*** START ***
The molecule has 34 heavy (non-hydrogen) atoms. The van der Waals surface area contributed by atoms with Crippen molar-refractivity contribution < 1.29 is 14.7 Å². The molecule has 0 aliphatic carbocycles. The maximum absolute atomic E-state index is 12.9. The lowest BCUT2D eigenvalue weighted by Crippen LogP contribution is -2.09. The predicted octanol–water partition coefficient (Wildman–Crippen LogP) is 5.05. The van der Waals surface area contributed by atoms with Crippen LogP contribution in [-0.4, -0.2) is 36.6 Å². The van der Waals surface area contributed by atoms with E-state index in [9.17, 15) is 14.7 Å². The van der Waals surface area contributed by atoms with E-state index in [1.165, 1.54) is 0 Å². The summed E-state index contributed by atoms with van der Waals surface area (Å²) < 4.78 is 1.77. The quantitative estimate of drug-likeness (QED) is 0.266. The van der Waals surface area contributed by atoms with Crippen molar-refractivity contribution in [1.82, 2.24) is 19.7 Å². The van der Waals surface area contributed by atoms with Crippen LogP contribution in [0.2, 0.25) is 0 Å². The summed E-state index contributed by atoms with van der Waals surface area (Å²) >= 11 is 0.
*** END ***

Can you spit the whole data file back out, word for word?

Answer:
The molecule has 34 heavy (non-hydrogen) atoms. The van der Waals surface area contributed by atoms with Crippen molar-refractivity contribution < 1.29 is 14.7 Å². The molecule has 0 aliphatic carbocycles. The maximum absolute atomic E-state index is 12.9. The lowest BCUT2D eigenvalue weighted by Crippen LogP contribution is -2.09. The predicted octanol–water partition coefficient (Wildman–Crippen LogP) is 5.05. The van der Waals surface area contributed by atoms with Crippen LogP contribution in [-0.4, -0.2) is 36.6 Å². The van der Waals surface area contributed by atoms with E-state index in [9.17, 15) is 14.7 Å². The van der Waals surface area contributed by atoms with E-state index in [1.165, 1.54) is 0 Å². The summed E-state index contributed by atoms with van der Waals surface area (Å²) < 4.78 is 1.77. The quantitative estimate of drug-likeness (QED) is 0.266. The van der Waals surface area contributed by atoms with Crippen molar-refractivity contribution in [1.82, 2.24) is 19.7 Å². The van der Waals surface area contributed by atoms with Crippen LogP contribution in [0.2, 0.25) is 0 Å². The summed E-state index contributed by atoms with van der Waals surface area (Å²) >= 11 is 0.